It’s not quite the superhero film revolution we were promised, but it sure as hell is entertaining
We Are Scientists: Ibiza Rocks, Bar M, Ibiza. Monday July 10
Ibiza: it’s all about sun, sex, dance music, sex, dance music and, er, angular post-punk played by indie geeks, of course
First though, we have to get through support act Electric City. Two FCUK-clad, fake tan-smothered twats with wraparound shades and carefully teased hair play at being guitar heroes over a backing track, ending their two-song set (with the stage lights broken down) with a medley of ‘Fake Tales Of San Francisco’ and Free’s ’70s rock classic ‘All Right Now’. It’s musical blasphemy, especially from the sons of two of Duran Duran, and represents the dark side of this current clubland/indie love-in.
The kids here though have been queueing along San Antonio’s vomit-splattered beachside promenade for one thing only, and once the car park generator has been kicked (literally) back into life the show begins in earnest.
Walking – well, body-popping – on to Haddaway’s ‘What Is Love’ (a recent addition to the set, not a pander towards Ibiza, we’re assured) the WAS threesome launch into ‘Nobody Move, Nobody Get Hurt’. Fake plastic palms shake to the beat of 700 clubbers spasming with excitement, not only over the likes of ‘It’s A Hit’, which is of course just that, but also ‘This Scene Is Dead’ and other album tracks that didn’t get single releases or airplay. This could be down to several reasons. Maybe these are avid WAS fans (unlikely). Maybe it’s the recreational aids (both legal and otherwise) necked in vast quantities by most of the punters (possibly). Most likely, though, it’s the inherent heart-stopping infectiousness of the Scientists’ tunes. That said, even the more anthemic and introspective ‘Can’t Lose’ and ‘Textbook’ cause a storm.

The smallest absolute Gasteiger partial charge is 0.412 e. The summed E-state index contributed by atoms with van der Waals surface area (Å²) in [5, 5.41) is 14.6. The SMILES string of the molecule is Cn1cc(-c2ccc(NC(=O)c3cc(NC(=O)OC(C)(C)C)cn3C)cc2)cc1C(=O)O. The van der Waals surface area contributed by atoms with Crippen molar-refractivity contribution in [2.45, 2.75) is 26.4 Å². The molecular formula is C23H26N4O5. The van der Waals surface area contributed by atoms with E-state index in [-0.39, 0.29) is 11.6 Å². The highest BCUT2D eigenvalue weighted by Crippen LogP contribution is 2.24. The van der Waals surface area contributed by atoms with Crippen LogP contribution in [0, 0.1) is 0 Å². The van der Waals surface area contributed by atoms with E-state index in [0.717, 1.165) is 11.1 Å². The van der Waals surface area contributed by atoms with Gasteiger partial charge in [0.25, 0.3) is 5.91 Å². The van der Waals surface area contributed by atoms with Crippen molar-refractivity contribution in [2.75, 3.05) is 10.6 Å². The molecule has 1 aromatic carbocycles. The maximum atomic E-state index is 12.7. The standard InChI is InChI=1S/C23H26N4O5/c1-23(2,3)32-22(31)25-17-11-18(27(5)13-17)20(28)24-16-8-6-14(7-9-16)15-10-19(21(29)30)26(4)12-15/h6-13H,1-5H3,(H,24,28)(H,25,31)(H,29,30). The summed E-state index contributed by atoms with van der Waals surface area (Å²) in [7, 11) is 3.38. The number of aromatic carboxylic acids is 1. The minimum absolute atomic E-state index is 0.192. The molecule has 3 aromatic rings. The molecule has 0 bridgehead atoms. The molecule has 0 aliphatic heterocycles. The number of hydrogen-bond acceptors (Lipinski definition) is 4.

After another bout of the usual banter (“I want to go to a foam party, Chris”, “I’m wearing foam underpants, Keith” etc) they rip through ‘Cash Cow’ and for a minute we almost forget we’re in a venue that has Rolling Stones lips urinals. The Bonnie Tyler-lookalike dancing bimbo gives up trying to work out the indie moves and gives way to a knickerless broad who is equally as inept, resorting instead to flashing her amply-tanned bush at the indie club kids. Nobody cares though, as the alchemists of angular punk celebrate their now firmly cemented international status.
As the hour-plus set comes tumbling to an end with a chaotic ‘The Great Escape’, there’s a sense of victory in the air. Three hairy urchins from Brooklyn are the main attraction in a resort normally reserved for plump superstar DJs, coffee-table beats and incessant house dirges. The guitar is king. The Balearic bastion of dance has fallen. For how long is anybody’s guess, but for now at least there’s something to spend your euros on that doesn’t involve group T-shirts, ‘hilarious’ nicknames and demeaning booze-cruise bouts of sangria-fuelled slap and tickle.
So it seems, for now at least, guitar music is the hot ticket at all those god-awful welcome mornings. Well, either that or the 18-30 booze cruise.
Zachary Cole Smith has overcome a multitude of problems to make this intensely powerful album
The film adaptation of R.L. Stine's classic horror novels is shockingly enjoyable
A defiantly bangerless take-me-seriously-as-an-artist album that reveals new charms every time you spin it
The utterly gripping story of how The Boston Globe exposed child abuse within the Catholic church